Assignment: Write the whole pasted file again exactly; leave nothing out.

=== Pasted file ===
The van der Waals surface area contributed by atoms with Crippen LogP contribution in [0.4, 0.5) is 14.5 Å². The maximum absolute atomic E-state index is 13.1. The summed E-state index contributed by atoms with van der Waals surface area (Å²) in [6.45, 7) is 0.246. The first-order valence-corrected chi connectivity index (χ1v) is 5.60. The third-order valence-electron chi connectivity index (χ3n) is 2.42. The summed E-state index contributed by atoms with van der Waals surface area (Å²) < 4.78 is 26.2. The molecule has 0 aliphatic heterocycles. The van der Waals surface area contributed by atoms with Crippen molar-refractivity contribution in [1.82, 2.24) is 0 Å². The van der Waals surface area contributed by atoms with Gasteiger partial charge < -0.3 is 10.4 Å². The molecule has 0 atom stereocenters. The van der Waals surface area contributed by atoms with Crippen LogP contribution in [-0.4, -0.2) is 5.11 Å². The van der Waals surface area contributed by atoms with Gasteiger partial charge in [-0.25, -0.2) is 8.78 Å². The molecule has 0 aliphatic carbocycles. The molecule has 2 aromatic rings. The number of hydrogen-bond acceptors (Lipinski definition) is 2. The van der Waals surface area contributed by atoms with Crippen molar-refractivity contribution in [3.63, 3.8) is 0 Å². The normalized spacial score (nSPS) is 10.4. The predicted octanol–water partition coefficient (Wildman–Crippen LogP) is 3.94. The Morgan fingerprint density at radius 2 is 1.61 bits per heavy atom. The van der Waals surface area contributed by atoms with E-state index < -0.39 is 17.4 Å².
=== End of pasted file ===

The van der Waals surface area contributed by atoms with Crippen LogP contribution in [0.4, 0.5) is 14.5 Å². The maximum absolute atomic E-state index is 13.1. The summed E-state index contributed by atoms with van der Waals surface area (Å²) in [6.45, 7) is 0.246. The first-order valence-corrected chi connectivity index (χ1v) is 5.60. The third-order valence-electron chi connectivity index (χ3n) is 2.42. The summed E-state index contributed by atoms with van der Waals surface area (Å²) < 4.78 is 26.2. The molecule has 0 aliphatic heterocycles. The van der Waals surface area contributed by atoms with Crippen molar-refractivity contribution in [1.82, 2.24) is 0 Å². The van der Waals surface area contributed by atoms with Gasteiger partial charge < -0.3 is 10.4 Å². The molecule has 0 atom stereocenters. The van der Waals surface area contributed by atoms with Crippen LogP contribution in [-0.4, -0.2) is 5.11 Å². The van der Waals surface area contributed by atoms with Gasteiger partial charge in [-0.25, -0.2) is 8.78 Å². The molecule has 0 aliphatic carbocycles. The molecule has 2 aromatic rings. The number of hydrogen-bond acceptors (Lipinski definition) is 2. The van der Waals surface area contributed by atoms with Crippen molar-refractivity contribution in [3.63, 3.8) is 0 Å². The normalized spacial score (nSPS) is 10.4. The predicted octanol–water partition coefficient (Wildman–Crippen LogP) is 3.94. The Morgan fingerprint density at radius 2 is 1.61 bits per heavy atom. The van der Waals surface area contributed by atoms with E-state index < -0.39 is 17.4 Å².